Oligomerization of the Bacillus subtilis division protein DivIVA

Microbiology (Reading). 2002 Mar;148(Pt 3):807-813. doi: 10.1099/00221287-148-3-807.

Abstract

DivIVA appears to be a mediator of inhibition by MinCD of division at the cell poles in Bacillus subtilis. Gel permeation and ultracentrifugation techniques were used to show self-association of DivIVA into a form consisting of 10-12 monomers in vitro. Western blot analysis of non-denaturating polyacrylamide gels confirms the presence of similar oligomers in B. subtilis cell lysates. These oligomers persist in a B. subtilis strain containing the divIVA1 mutation, in which proper vegetative septum positioning is abolished. In contrast, the divIVA2 mutation, which has a similar biological impact, appears to produce a protein with different oligomerization properties. The results of the present study suggest that oligomerization of DivIVA is important, but not sufficient for its function in the cell division process.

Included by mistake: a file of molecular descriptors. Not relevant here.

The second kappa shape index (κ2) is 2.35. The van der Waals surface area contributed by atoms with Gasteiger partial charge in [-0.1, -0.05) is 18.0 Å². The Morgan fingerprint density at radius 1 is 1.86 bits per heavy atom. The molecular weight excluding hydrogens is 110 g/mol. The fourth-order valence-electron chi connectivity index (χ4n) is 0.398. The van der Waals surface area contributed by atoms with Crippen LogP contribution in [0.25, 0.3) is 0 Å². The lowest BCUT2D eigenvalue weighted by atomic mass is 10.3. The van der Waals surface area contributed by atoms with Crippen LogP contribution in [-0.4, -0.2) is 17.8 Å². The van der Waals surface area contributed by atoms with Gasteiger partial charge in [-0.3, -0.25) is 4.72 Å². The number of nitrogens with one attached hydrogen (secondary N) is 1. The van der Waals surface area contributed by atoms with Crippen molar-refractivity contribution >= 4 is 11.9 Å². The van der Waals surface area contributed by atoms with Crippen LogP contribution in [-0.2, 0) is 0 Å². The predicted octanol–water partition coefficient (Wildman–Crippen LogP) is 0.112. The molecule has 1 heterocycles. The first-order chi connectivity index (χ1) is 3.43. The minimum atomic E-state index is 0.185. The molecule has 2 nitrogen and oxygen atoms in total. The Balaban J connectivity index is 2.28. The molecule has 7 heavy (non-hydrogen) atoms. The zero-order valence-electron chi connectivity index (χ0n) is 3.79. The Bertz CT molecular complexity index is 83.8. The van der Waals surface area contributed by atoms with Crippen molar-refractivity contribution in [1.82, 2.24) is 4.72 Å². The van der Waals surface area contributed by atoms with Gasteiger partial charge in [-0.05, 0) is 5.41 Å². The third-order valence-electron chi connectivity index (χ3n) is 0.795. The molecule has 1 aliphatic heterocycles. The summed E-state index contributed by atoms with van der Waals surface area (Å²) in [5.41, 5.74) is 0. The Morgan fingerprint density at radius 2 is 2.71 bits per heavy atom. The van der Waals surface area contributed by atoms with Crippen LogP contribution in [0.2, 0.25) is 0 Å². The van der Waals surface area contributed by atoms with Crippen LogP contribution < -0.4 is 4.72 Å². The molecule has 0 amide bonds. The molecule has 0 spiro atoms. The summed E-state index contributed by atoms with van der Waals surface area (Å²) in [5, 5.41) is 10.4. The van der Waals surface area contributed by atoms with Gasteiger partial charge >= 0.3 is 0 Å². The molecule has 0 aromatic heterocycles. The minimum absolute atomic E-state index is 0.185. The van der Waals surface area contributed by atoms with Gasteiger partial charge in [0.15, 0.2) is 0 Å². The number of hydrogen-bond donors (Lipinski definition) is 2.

Publication types

  • Research Support, Non-U.S. Gov't

MeSH terms

  • Bacillus subtilis / genetics
  • Bacillus subtilis / metabolism*
  • Bacterial Proteins / genetics
  • Bacterial Proteins / metabolism
  • Cell Cycle Proteins / genetics
  • Cell Cycle Proteins / metabolism*
  • Dimerization
  • Electrophoresis, Polyacrylamide Gel / methods
  • Escherichia coli / genetics
  • Escherichia coli / metabolism
  • Mutation
  • Rosaniline Dyes
  • Ultracentrifugation

Substances

  • Bacterial Proteins
  • Cell Cycle Proteins
  • DivIVA protein, bacteria
  • Rosaniline Dyes
  • Coomassie blue